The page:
Gay activists appear to be up in arms with outgoing Massachusetts Republican Governor — and likely 2008 GOP presidential candidate — Mitt Romney for requesting that the the state’s Supreme Judicial Court place an initiative on the Bay State’s ballot banning gay marriage and so overturning its Goodrich ruling mandating that the state recognize gay marriage.
Yesterday, that court held that “while state lawmakers have a constitutional duty to vote on a ballot initiative to ban same-sex marriage, the justices could not order the Legislature to vote.” Lee Swislow, executive executive director of Gay & Lesbian Advocates & Defenders, like many gay leaders and activists hopes the legislature won’t respond to the court’s invitation as she wants to keep the issue off the state ballot. Despite the hopes of these activists, the Massachusetts legislature may take up the issue next “Tuesday, the last day day of its current session.”
Unlike Ms. Swislow and gay leaders, I hope the legislature puts this important issue on the ballot. By keeping it off the ballot, Massachusetts legislators would do a tremendous disservice to the cause of gay marriage. Since most polls show a majority of voters in the Bay State favor gay marriage, the initiative stands a good chance of passing. If it does pass, it would be the first time citizens in a state voted to approve gay marriage. (Last month, Arizona voters were merely the first to defeat a proposal which would have prevented state recognition of same-sex marriage and other similar unions.)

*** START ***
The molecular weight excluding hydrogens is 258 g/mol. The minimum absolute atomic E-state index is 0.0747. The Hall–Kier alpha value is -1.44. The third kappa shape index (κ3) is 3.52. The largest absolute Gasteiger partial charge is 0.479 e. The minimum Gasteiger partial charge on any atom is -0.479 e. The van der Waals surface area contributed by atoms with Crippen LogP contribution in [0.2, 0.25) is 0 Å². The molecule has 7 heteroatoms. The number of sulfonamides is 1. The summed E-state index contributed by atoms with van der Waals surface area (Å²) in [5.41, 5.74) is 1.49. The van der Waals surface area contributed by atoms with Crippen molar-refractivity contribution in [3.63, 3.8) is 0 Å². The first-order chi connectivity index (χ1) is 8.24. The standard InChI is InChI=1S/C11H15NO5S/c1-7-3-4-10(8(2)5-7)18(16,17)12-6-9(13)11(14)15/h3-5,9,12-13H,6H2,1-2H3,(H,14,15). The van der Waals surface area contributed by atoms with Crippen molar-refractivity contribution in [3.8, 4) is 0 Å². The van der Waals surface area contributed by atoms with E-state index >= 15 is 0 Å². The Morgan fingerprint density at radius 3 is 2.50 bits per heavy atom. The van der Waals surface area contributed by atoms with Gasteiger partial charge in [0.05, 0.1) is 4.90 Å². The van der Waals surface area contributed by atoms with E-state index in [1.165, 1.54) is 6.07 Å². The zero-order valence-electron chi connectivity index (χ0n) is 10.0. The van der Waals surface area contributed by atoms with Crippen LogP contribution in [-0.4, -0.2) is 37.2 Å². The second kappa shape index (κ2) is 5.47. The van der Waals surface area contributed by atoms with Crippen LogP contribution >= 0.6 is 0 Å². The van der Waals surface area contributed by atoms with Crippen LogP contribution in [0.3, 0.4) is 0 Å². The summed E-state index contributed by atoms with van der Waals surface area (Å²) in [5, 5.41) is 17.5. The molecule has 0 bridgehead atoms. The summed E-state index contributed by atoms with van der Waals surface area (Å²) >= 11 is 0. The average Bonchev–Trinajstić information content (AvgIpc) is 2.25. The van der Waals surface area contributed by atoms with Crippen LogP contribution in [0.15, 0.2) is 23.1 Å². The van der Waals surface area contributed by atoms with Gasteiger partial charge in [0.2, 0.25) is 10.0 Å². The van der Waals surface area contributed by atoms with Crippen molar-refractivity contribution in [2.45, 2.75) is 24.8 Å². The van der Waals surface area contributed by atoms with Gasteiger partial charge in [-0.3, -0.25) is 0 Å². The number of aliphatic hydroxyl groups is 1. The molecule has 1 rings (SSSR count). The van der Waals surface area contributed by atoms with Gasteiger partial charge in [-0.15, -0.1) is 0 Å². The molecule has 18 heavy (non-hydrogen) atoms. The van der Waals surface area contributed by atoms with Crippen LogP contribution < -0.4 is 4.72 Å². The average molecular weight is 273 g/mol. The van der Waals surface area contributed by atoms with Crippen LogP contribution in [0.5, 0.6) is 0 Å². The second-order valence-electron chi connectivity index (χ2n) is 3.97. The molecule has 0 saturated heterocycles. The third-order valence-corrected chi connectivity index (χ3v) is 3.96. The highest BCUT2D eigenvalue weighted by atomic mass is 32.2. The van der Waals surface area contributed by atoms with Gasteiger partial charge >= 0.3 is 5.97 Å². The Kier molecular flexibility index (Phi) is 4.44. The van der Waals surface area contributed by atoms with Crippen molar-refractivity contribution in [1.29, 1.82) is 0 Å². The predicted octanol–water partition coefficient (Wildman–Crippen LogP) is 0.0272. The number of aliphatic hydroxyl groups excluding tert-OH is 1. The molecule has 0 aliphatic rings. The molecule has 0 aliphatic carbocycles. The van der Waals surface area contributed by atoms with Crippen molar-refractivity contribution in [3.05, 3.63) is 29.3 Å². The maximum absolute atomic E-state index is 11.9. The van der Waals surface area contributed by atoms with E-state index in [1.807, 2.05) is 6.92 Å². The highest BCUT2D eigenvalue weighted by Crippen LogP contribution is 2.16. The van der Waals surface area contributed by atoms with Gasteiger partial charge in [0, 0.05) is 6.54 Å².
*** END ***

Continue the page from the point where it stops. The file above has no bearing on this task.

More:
A victory in one state, even a deep blue one, would provide great momentum for the cause of gay marriage. Not only that, the initiative process itself would provide an important forum for debate on gay marriage. I believe very strongly that we need this debate, a chance for marriage advocates to put forward sound arguments in favor of changing this ancient institution to include same-sex unions.
Governor Romney may be appealing to social conservatives who vote in GOP primaries in pushing for such a referendum, but he may well serve to undermine the very cause these conservatives advocate — preventing states from recognizing same-sex unions.
Yet, gay leaders remain focused on keeping the issue off the ballot, even in a state favorably disposed to gay marriage. I remain puzzled at their reluctance to discuss this issue which is, I believe, of paramount importance to our community.